The Queen and Princess Diana's bra-fitter has been stripped of its royal warrant after its former owner revealed royal secrets in a tell-all memoir
Getty/Stuart C. Wilson/Stringer and Getty/Monica Schipper
- Luxurious lingerie company Rigby & Peller has been popular with the female members of the royal family for 57 years.
- But when the former owner published personal accounts of the royal family in her memoirs, the company was stripped of its royal warrant.
- June Kenton compared one of the Queen's personal apartments at the Palace to "an old-fashioned dentist's waiting room."
When June Kenton and her husband Harold bought Rigby & Keller in 1982, the luxurious lingerie brand already had a long clientele list of "Ladies with a capital L" and "the aristocratic creme de la creme" - not to mention a royal warrant.
"Even the grandest ladies need to be well-supported," said Kenton, according to The Daily Mail, who measures her clients by eye rather than using conventional methods.
However, when Kenton published her memoirs, titled "Storm in a D-Cup," in March 2016, the royal corsetiere quickly ceased to be invited to conduct fittings at the palace.
As a result of the memoirs, which recount Kenton's personal experiences of fitting various members of the royal family, wandering through Buckingham Palace, as well as other anecdotes from her time in the lingerie business, Rigby & Peller lost its royal warrant this week.
Getty/Stuart C. Wilson/Stringer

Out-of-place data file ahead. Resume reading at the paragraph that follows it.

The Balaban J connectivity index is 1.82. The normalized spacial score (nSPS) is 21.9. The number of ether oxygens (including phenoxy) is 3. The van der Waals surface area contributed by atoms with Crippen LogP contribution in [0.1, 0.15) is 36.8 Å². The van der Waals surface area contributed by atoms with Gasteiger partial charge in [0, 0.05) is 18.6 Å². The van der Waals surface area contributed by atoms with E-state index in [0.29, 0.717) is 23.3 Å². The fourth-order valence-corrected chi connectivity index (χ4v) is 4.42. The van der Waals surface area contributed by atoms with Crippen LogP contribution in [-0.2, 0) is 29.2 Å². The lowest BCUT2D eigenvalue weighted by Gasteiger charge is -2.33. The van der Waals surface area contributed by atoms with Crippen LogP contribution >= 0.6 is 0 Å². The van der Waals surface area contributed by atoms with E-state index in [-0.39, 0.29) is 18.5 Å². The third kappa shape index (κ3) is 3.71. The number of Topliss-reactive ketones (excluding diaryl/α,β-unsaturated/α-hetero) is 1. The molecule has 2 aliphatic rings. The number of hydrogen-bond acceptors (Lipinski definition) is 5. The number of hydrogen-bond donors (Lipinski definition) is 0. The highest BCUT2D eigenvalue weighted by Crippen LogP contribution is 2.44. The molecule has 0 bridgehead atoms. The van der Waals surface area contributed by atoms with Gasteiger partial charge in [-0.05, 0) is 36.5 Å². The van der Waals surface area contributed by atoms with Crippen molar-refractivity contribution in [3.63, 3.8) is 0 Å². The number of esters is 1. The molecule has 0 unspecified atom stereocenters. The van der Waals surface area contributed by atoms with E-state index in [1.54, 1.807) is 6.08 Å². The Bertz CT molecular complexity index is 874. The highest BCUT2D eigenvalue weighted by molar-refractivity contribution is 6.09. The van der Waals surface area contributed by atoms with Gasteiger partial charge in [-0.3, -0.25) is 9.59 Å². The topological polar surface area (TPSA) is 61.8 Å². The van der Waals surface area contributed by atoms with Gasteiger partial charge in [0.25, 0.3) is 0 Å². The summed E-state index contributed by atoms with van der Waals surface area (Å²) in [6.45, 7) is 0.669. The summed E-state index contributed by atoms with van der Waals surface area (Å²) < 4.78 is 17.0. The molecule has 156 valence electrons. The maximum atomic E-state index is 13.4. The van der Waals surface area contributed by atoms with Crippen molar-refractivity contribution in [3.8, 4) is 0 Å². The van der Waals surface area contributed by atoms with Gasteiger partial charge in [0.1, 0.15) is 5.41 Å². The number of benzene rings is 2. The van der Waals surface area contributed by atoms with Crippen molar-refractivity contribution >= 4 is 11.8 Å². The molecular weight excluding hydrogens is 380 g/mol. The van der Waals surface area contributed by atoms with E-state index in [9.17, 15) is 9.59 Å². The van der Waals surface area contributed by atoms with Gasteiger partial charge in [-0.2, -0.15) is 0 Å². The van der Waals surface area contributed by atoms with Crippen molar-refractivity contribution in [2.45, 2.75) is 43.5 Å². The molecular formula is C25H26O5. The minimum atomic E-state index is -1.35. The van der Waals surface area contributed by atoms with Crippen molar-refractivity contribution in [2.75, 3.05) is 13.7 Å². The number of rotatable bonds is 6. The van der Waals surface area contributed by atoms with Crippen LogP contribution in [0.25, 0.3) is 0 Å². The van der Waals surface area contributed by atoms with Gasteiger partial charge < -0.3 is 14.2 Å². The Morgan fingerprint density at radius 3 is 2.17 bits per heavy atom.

Rigby & Peller has nine boutiques across the UK including locations in Mayfair, Chelsea, and its flagship store in Knightsbridge. Brassieres typically retail for around £80 to £110 ($110 to $150).
Kenton has spent plenty of time with both the Queen and Princess Diana through the years. She regularly travelled to Buckingham Palace to conduct fittings for the Queen over the span of almost 35 years, and even claims that she became "good friends" with Diana when it turned out they both attended the same sports rehabilitation clinic in Chiswick, West London, every week.
Even after Kenton and her husband sold their majority stake in the business in 2011, Kenton remained on the firm's board and continued to fit the Queen's bras having established a strong, professional relationship with the monarch.
In order to be issued a royal warrant, a brand or retailer must have supplied goods or services to the royal family for at least five out of the last seven years. If a company loses its royal warrant, any promotional material or shop signs bearing the royal coat of arms must be removed within a given time frame agreed between the Royal Warrant Holders Association and the Retailer.
Russell Tanguay, director of warrants at the Royal Warrant Holders Association, confirmed to the MailOnline that Rigby & Keller no longer holds a royal warrant on Tuesday.
Kenton's memoirs contain accounts of the author fitting the Queen, Princess Diana, the Queen Mother, and Princess Margaret.
The memoirs specifically recall one of the Queen's fittings conducted in her private apartments at the palace which Kenton described in an unglamorous fashion, comparing them to "an old-fashioned dentist's waiting room" with "a jumble of mismatched [furniture]."
As well as uncovering the drab side of Buckingham Palace, Kenton also revealed that Princess Diana previously accepted posters of bikini and lingerie models for princes William and Harry.
"I never met William or Harry - though she was always talking about them," Kenton revealed in her book. "I gave her posters of models in lingerie and swimwear for them to put up in their studies at Eton."
Kenton has not been invited back to the palace since the memoirs were published in 2016.